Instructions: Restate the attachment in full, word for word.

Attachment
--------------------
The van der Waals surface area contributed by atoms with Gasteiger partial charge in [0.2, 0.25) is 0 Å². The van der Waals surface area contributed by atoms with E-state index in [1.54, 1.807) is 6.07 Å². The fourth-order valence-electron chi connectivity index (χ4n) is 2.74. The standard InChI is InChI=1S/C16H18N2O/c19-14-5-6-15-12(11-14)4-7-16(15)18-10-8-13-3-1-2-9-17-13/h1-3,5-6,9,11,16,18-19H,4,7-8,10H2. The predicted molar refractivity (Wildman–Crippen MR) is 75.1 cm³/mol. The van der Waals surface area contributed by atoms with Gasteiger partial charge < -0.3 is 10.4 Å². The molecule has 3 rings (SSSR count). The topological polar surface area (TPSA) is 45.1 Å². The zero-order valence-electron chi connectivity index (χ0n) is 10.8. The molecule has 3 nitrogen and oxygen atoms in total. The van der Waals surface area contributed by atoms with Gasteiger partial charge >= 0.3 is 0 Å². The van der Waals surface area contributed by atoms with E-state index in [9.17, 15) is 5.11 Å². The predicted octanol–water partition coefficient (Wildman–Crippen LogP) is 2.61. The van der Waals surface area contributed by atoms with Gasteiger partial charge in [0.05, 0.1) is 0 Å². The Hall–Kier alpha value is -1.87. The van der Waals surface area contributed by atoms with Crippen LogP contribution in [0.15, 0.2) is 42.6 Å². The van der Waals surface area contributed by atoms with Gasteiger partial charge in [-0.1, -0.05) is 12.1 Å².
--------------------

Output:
The van der Waals surface area contributed by atoms with Gasteiger partial charge in [0.2, 0.25) is 0 Å². The van der Waals surface area contributed by atoms with E-state index in [1.54, 1.807) is 6.07 Å². The fourth-order valence-electron chi connectivity index (χ4n) is 2.74. The standard InChI is InChI=1S/C16H18N2O/c19-14-5-6-15-12(11-14)4-7-16(15)18-10-8-13-3-1-2-9-17-13/h1-3,5-6,9,11,16,18-19H,4,7-8,10H2. The predicted molar refractivity (Wildman–Crippen MR) is 75.1 cm³/mol. The van der Waals surface area contributed by atoms with Gasteiger partial charge < -0.3 is 10.4 Å². The molecule has 3 rings (SSSR count). The topological polar surface area (TPSA) is 45.1 Å². The zero-order valence-electron chi connectivity index (χ0n) is 10.8. The molecule has 3 nitrogen and oxygen atoms in total. The van der Waals surface area contributed by atoms with Gasteiger partial charge >= 0.3 is 0 Å². The van der Waals surface area contributed by atoms with E-state index in [9.17, 15) is 5.11 Å². The predicted octanol–water partition coefficient (Wildman–Crippen LogP) is 2.61. The van der Waals surface area contributed by atoms with Gasteiger partial charge in [0.05, 0.1) is 0 Å². The Hall–Kier alpha value is -1.87. The van der Waals surface area contributed by atoms with Crippen LogP contribution in [0.15, 0.2) is 42.6 Å². The van der Waals surface area contributed by atoms with Gasteiger partial charge in [-0.1, -0.05) is 12.1 Å².